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EU politics: the games they play

Richard North, 19/11/2012  


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It was only a couple of weeks ago that we had Auntie Beeb is telling us that Labour was "repositioning itself" on "Europe" (meaning the EU), at which point we noted that we were seeing the classic "convergence" between the two main parties, so that there was no serious difference between them on the issue.

Thus, since we are now seeing a week when David Cameron goes to Brussels to throw his weight about for domestic consumption, Ed Miliband has to keep pace and come up with some "robust" ideas of his own.

So it is that this absurd man is calling for "major reforms of the European Union to make it work properly for Britain". Smile if you must, but this includes the budget, immigration policy and "rules banning national governments from helping business" – all the dog-whistle stuff that keeps Conservative leaders so entertained.

Then, on the Beeb , we have shadow foreign secretary Douglas Alexander saying his party "could still be pro-European and argue for reform". This also puts Labour firmly alongside the Tories, so that there is not a smidgin of difference between them.

The ploy is all so predictable that you can write the script for Miliband. One thing you can't do is take him seriously. They are taking us for fools. We are seeing classic party political maneouvring, all leading to an end game where the parties attempt to park "Europe" and get back into their comfort zones with their "schools 'n' hospitals" agendas".

Meanwhile, Tory politicians are also doing their own manoeuvring. David Davis is suggesting a two-part referendum, first offering for approval a list of powers that we want repatriated, and then a second poll offering the choice of approving the deal negotiated or getting out.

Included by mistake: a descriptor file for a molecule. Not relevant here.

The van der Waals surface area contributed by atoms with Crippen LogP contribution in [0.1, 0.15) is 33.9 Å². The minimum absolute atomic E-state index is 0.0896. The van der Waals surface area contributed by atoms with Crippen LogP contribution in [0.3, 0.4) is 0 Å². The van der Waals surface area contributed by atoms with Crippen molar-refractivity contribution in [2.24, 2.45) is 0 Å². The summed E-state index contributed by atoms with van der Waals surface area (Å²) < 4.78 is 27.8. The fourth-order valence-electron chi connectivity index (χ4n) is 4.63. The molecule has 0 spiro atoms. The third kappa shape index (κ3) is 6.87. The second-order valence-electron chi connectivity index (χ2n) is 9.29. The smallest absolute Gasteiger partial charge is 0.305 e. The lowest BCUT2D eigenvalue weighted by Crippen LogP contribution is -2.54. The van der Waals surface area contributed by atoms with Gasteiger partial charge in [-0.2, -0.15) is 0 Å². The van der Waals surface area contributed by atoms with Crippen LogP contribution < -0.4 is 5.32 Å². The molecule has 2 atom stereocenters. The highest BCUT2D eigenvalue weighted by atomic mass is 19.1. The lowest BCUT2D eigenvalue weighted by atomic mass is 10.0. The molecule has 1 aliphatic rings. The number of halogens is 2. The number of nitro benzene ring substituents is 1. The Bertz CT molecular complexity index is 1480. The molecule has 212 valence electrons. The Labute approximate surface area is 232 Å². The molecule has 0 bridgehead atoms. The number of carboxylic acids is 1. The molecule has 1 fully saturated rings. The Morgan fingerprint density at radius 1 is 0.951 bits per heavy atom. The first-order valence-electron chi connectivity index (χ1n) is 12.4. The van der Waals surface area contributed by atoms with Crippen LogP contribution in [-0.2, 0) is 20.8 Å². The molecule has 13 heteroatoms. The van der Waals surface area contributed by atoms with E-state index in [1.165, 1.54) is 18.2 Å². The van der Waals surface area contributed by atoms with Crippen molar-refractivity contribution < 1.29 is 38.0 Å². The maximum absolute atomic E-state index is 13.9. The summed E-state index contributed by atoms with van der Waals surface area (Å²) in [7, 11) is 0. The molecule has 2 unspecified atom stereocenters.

One suspects that the "colleagues" might call his bluff if Mr Cameron tried this, refusing to negotiate and thus leaving the government high and dry, stuck with a referendum where "out" was the only serious option. And this is why, of course, why it will not be offered just yet. Mr Cameron will try to get away with a promise of renegotiation followed by a referendum, some time after the general election.

Now, very much as expected, that also looks like Miliband's direction of travel, with both leaders hoping this will be enough to slay the UKIP dragon. Possibly, though, something so transparently cynical might even further alienate voters, to the extent that the "UKIP effect" keeps the Conservatives out of office at the general.

However, UKIP is not the immediate problem for Mr Cameron. We  learn that EU officials have begun work on plans for a multi-annual budget that does not require UK approval. This could be seen as reinforcing the dynamic where, as we have previously reported, the "colleagues" might be quite happy to see the back of the UK.

On that basis, the outcome of the budget negotiations this week could be Cameron creeping back from Brussels this week, able to convince only the British media that he has scored a "victory", while actually suffering a humiliating defeat. But then, since he is more concerned to play to a domestic audience, that won't matter. The games, for the moment, are more important than the reality.

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